The book thus suggests that the fates of China and India are in their own hands — and do not depend on the West, as many assume. If that is correct, then these giants can continue to grow despite the global economic crisis, towing much of Asia along with them. This would have great implications for geopolitics and economics. To the contrary, however, neither China nor India can ignore external conditions.


One of the external circumstances affecting both China and India is their bilateral relationship — and whether it will develop in a healthy or an antagonistic way. Although China and India cooperate in various intergovernmental bodies and trade more than ever — Chinese-Indian trade increased from $3 billion in 2001 to $40 billion in 2007 — there are various ways in which Asia’s awakening giants might step on each other’s feet of clay. Bardhan’s book does not address this topic.

The nadir of Chinese-Indian relations was the brief, one-sided war between the two countries in 1962, which resulted in a humiliating defeat (and the loss of more than 3,000 troops) for India. Relations have improved since then, but elements of cooperation coexist with competition and suspicion. Various geostrategic disputes separate Beijing and New Delhi, including a number of sensitive disagreements about areas along their 2,200-mile border. Tibet shares a long border with India, and when the region is restive, as it has been in recent years, China suspects Indian instigation. This makes disputes over remote Himalayan points — such as Arunachal Pradesh, an Indian state claimed by Beijing — loom large, as does China’s recently intensified criticism of Indian actions in and around Kashmir.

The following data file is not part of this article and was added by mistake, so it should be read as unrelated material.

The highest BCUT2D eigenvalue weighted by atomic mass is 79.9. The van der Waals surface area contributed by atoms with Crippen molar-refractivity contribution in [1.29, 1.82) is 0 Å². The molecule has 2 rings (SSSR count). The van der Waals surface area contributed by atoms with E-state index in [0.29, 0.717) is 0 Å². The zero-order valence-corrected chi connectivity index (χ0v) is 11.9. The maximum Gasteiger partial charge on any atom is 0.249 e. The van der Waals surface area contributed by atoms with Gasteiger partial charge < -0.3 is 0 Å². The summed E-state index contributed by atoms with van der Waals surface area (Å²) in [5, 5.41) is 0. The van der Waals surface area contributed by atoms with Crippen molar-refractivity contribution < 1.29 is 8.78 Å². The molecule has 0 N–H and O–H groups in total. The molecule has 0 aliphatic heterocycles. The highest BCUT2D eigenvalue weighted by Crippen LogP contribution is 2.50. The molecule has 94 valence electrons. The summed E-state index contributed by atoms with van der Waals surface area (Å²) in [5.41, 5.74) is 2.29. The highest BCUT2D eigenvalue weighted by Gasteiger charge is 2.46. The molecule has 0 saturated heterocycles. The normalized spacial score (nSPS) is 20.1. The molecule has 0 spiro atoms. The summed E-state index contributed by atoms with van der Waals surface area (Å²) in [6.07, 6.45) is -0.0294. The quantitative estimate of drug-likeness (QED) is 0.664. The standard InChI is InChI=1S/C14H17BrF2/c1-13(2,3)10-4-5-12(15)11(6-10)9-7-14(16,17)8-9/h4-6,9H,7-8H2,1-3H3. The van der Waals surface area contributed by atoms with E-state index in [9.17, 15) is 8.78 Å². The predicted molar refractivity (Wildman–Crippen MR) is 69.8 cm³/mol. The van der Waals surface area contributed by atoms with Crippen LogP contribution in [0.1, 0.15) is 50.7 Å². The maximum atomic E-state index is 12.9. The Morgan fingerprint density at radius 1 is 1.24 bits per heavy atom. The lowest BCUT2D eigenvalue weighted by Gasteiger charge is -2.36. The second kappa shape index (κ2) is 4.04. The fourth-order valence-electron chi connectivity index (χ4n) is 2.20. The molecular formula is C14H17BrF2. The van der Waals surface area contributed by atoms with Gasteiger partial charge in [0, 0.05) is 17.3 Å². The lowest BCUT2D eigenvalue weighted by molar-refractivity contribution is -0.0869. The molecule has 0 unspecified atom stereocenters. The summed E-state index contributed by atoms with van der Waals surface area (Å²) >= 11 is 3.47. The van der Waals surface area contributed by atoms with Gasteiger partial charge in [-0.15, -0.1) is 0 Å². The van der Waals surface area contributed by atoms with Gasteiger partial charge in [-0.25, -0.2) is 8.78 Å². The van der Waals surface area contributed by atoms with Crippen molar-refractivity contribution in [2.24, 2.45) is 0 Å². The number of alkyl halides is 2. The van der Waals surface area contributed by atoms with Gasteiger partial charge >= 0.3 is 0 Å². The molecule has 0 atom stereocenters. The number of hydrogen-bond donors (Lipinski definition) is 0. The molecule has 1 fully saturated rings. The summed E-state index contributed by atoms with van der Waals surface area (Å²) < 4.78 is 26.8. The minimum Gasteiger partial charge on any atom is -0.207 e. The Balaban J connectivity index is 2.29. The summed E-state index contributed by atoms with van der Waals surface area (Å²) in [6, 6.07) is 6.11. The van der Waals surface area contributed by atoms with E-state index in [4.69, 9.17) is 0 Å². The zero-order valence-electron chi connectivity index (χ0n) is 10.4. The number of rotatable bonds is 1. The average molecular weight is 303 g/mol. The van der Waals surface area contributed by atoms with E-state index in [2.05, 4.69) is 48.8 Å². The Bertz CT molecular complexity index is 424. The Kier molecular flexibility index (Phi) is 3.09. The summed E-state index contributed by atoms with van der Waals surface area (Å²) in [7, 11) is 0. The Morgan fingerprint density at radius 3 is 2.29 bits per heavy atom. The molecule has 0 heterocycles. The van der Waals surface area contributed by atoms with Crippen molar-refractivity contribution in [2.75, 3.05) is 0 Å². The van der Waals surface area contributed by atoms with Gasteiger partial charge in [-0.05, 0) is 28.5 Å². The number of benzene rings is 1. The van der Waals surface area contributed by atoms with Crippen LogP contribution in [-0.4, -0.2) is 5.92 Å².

There are also newer sources of tension, including competition over Indian Ocean sea-lanes and the exploration of outer space. There is even tension over the very trade ties that increasingly link the two countries economically. In 2009, India hiked tariffs on telecommunications imports from China by as much as 200 percent in order to limit the flow of Chinese goods into that sector, which New Delhi considers both economically and strategically important.

Underlying these tensions is a power gap. Rising simultaneously, the two Asian giants compete for markets, natural resources, commercial investment, and political influence in Asia and worldwide. Depending on how one measures, China’s economy is three or four times as large as India’s. And whereas China is India’s largest trading partner, India ranks only tenth among China’s trading partners. Yet in government ministries in New Delhi and corporate towers in Mumbai, Indian elites typically refuse to concede India’s status as number two.